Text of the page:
Floor socket installation

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Sometimes you need a socket in a place where there is no nearby wall to mount it, and you can't trail cables over the floor to the required location. The ideal solution to this can be a floor socket. These are specially designed sockets designed for floor installation, that typically are very flat and low profile, and have sprung covers to keep them protected when not in use. They are also built strongly enough to resist damage when being walked on, or having furniture placed on them when closed.

Typical floor socket. Note floor sockets are usually unswitched since these would be vulnerable to damage, and also stick up spoiling the flat profile.

Electrically, installing one is the same as installing any other electrical socket, on an existing circuit, however the mechanical mounting will be different. This article gives and example of the installation of a floor socket into a suspended timber floor.

Choose your location

The first job is to choose a suitable location. This particular one was going close to a couch, and was going to power an electric recliner, and a sub-woofer. Since the floor boarded, I needed to cut a hole through the centre of a board so as not to weaken it too much. An Oscillating tool was ideal for this since it can simply plunge cut into the wood, using a line drawn around a metal socket back box as a guide.

As fluke would have it, a cable for the required ring circuit passed directly under the socket location, and even had enough slack to allow easy insertion of the new socket.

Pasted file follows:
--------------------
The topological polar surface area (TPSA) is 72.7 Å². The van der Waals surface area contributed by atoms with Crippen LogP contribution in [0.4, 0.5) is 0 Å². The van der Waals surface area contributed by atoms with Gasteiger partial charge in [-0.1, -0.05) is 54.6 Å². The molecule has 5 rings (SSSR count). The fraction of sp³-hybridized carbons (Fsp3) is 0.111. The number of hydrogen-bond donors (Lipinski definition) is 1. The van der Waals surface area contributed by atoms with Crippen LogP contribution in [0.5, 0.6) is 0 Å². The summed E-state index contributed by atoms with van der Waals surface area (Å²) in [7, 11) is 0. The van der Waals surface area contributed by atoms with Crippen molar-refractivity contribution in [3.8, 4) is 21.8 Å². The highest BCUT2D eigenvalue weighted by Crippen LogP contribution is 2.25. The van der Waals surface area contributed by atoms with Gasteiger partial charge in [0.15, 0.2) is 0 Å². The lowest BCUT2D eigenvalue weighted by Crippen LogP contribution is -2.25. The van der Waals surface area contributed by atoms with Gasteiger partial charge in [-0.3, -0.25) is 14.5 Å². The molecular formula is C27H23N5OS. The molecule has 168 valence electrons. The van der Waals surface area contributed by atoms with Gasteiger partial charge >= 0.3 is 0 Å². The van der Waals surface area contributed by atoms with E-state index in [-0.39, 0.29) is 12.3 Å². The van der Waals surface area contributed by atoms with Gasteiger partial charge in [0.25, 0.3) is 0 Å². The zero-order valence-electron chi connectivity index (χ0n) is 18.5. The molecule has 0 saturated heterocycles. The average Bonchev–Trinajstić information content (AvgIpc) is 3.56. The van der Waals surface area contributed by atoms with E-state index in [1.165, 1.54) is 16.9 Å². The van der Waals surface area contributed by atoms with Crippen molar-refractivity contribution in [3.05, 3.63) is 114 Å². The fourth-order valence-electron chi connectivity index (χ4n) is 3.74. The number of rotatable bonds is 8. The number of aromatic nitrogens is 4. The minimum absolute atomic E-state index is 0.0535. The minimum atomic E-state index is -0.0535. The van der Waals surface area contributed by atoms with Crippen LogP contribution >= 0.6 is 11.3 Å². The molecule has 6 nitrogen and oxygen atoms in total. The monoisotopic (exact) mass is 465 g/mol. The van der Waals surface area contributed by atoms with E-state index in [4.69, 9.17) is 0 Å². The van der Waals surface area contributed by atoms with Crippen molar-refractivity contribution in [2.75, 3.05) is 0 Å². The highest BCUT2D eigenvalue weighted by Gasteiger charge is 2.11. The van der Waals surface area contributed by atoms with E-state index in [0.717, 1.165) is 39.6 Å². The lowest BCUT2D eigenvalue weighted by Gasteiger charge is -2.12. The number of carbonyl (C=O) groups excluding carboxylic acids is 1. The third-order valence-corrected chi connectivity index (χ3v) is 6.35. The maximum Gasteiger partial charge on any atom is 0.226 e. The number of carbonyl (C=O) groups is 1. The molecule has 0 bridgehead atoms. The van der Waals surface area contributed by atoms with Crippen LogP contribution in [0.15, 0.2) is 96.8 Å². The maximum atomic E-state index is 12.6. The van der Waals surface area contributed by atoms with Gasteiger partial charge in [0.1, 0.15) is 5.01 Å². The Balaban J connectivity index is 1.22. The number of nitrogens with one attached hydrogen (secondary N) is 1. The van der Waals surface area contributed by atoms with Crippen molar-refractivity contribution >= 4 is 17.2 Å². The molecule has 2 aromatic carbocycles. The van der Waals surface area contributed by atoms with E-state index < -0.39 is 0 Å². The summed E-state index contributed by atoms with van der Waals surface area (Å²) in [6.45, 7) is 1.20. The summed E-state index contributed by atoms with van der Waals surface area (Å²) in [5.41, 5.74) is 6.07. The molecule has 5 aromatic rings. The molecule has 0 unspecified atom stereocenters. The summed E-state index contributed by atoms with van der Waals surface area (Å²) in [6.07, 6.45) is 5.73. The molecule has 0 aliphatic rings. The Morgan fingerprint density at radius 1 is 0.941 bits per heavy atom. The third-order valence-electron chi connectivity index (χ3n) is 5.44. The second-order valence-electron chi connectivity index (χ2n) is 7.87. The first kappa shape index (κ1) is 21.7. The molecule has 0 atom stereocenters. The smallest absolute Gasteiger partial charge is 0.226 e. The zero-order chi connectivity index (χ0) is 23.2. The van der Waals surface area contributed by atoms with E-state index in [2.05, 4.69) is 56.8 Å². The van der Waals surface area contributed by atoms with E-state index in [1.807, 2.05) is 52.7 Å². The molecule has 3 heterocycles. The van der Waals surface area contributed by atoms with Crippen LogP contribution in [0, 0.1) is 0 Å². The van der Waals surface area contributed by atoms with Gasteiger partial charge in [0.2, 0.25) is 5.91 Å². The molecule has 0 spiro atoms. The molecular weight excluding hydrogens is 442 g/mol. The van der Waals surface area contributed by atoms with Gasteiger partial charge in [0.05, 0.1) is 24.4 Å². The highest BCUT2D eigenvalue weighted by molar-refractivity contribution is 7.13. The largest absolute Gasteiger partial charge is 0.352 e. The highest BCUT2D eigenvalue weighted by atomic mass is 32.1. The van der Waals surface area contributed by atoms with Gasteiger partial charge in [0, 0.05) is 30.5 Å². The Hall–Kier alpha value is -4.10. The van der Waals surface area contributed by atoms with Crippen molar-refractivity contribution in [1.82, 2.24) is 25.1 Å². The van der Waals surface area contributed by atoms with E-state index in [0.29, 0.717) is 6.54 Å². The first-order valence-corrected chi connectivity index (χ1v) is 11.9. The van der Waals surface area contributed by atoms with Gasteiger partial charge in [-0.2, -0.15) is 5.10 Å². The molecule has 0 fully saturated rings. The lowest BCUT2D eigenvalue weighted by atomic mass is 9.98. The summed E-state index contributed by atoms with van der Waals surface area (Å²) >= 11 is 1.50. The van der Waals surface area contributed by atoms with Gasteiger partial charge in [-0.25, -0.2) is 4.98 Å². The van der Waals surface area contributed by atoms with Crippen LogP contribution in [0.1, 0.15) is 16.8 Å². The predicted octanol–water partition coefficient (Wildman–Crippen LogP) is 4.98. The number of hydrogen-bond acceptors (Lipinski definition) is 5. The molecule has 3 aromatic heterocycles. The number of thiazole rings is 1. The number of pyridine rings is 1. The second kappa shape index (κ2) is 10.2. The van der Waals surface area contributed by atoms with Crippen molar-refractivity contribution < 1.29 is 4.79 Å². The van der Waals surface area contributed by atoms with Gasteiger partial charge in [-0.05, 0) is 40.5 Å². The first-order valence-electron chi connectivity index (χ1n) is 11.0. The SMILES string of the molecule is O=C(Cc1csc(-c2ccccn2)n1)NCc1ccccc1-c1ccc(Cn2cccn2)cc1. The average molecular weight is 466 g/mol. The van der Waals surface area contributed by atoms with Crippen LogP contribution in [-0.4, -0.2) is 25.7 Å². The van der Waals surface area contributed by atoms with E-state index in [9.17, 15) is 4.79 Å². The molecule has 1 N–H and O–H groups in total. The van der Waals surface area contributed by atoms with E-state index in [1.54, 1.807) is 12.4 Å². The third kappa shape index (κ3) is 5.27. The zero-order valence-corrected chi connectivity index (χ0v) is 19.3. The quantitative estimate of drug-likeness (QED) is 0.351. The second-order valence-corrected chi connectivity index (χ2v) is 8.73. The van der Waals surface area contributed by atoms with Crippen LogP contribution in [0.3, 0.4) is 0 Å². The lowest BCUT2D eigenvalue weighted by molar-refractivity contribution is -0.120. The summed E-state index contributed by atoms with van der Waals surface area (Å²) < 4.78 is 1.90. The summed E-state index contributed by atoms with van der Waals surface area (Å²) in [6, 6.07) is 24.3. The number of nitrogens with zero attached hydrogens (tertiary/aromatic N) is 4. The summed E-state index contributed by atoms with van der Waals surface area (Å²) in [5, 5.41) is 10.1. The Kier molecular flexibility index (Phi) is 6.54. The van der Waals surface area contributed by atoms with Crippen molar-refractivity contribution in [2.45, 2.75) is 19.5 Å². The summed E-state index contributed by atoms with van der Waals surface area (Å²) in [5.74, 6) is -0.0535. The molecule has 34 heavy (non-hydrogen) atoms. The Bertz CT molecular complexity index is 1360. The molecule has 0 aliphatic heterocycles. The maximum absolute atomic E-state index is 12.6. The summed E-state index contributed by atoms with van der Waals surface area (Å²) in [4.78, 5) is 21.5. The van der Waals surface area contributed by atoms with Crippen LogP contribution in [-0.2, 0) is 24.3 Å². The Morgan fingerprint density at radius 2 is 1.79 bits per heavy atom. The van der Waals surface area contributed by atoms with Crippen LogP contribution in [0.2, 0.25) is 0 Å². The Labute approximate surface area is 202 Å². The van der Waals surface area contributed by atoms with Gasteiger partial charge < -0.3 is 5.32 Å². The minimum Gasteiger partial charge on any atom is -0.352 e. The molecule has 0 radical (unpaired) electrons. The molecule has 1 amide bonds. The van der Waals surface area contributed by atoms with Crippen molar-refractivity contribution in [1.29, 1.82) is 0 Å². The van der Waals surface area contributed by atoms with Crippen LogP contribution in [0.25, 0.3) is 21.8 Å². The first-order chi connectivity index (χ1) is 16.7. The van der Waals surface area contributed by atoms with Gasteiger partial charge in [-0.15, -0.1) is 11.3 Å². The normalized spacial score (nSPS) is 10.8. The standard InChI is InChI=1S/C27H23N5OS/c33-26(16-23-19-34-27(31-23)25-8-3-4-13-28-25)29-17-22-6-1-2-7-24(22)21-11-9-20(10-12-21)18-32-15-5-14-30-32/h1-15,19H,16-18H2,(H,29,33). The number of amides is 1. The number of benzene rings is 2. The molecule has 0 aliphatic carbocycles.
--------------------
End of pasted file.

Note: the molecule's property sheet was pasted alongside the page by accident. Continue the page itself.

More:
There are some specialist mounting boxes for floor sockets, however it is usually easiest to use a normal metal 35mm deep box (don't use a 25mm box since flat flush mounting sockets often have a deeper back projection than normal wall mounting sockets)

In this case we also needed some timber to mount the socket on. A based made from some 3/4" ply, and some softwood sides cut to the right depth so that when screwed to the underside of the floorboards, just the right amount of socket will protect through the cut out. The side strips were deliberately cut a bit long so that they would re-enforce the floor board made weaker by the cut out.


This assembly can them be lowered under the floor. This is a good point to cut into the electrical cable (having turned off the circuit!), passing the cable through protective grommets and into the box. The wires were folder to make sure they would not get pulled out of the box before we are ready to wire it up.


The socket box can then be fixed in place by drilling some holes through the floor board, and screwing down into the battens. Using 4 screw per side will make sure there is a good fixing, since these screws could be carrying the weight of someone standing on the socket entirely in tension.

The last job is to wire up the floor socket, test the wiring, and reconnect the power. Once the carpet is reinstated, the socket sits closed just below the top level of the carpet.


Opening the sprung flap lids reveals the sockets below:


When in use, the covers spring back over the plugs partly covering them: